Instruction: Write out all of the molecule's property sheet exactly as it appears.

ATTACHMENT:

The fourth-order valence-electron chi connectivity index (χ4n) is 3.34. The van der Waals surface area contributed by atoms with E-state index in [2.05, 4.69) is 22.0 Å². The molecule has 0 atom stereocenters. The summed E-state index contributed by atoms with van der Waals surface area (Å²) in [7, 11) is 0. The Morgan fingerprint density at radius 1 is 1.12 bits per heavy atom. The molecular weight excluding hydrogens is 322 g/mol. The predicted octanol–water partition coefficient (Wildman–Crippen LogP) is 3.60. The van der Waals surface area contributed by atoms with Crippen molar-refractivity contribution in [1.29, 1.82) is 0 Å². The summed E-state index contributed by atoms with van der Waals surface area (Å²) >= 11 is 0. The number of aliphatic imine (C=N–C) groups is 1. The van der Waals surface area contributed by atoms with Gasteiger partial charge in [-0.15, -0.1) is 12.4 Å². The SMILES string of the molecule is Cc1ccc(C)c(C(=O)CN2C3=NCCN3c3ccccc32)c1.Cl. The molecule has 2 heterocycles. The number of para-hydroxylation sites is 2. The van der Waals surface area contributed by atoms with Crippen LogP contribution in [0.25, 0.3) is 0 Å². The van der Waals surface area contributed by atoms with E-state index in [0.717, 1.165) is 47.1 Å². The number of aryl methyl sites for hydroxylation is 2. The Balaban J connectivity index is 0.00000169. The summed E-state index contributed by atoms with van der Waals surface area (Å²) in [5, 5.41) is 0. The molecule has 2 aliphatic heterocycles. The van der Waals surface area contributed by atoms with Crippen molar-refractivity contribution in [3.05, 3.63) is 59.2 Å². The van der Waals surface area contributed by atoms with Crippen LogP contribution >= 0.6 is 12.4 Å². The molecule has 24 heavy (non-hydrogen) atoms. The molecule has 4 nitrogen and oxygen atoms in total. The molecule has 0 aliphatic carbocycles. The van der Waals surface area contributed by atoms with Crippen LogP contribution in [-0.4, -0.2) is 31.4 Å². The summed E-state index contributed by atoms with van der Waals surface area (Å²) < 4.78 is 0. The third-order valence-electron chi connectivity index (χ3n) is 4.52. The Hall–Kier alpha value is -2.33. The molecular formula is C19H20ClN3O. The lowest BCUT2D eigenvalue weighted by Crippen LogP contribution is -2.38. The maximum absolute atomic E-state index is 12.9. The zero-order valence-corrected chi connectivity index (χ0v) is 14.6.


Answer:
The fourth-order valence-electron chi connectivity index (χ4n) is 3.34. The van der Waals surface area contributed by atoms with E-state index in [2.05, 4.69) is 22.0 Å². The molecule has 0 atom stereocenters. The summed E-state index contributed by atoms with van der Waals surface area (Å²) in [7, 11) is 0. The Morgan fingerprint density at radius 1 is 1.12 bits per heavy atom. The molecular weight excluding hydrogens is 322 g/mol. The predicted octanol–water partition coefficient (Wildman–Crippen LogP) is 3.60. The van der Waals surface area contributed by atoms with Crippen molar-refractivity contribution in [1.29, 1.82) is 0 Å². The summed E-state index contributed by atoms with van der Waals surface area (Å²) >= 11 is 0. The number of aliphatic imine (C=N–C) groups is 1. The van der Waals surface area contributed by atoms with Gasteiger partial charge in [-0.15, -0.1) is 12.4 Å². The SMILES string of the molecule is Cc1ccc(C)c(C(=O)CN2C3=NCCN3c3ccccc32)c1.Cl. The molecule has 2 heterocycles. The number of para-hydroxylation sites is 2. The van der Waals surface area contributed by atoms with Crippen LogP contribution in [0.25, 0.3) is 0 Å². The van der Waals surface area contributed by atoms with E-state index in [0.717, 1.165) is 47.1 Å². The number of aryl methyl sites for hydroxylation is 2. The Balaban J connectivity index is 0.00000169. The summed E-state index contributed by atoms with van der Waals surface area (Å²) in [5, 5.41) is 0. The molecule has 2 aliphatic heterocycles. The van der Waals surface area contributed by atoms with Crippen molar-refractivity contribution in [3.05, 3.63) is 59.2 Å². The van der Waals surface area contributed by atoms with Crippen LogP contribution >= 0.6 is 12.4 Å². The molecule has 24 heavy (non-hydrogen) atoms. The molecule has 4 nitrogen and oxygen atoms in total. The molecule has 0 aliphatic carbocycles. The van der Waals surface area contributed by atoms with Crippen LogP contribution in [-0.4, -0.2) is 31.4 Å². The summed E-state index contributed by atoms with van der Waals surface area (Å²) < 4.78 is 0. The third-order valence-electron chi connectivity index (χ3n) is 4.52. The Hall–Kier alpha value is -2.33. The molecular formula is C19H20ClN3O. The lowest BCUT2D eigenvalue weighted by Crippen LogP contribution is -2.38. The maximum absolute atomic E-state index is 12.9. The zero-order valence-corrected chi connectivity index (χ0v) is 14.6.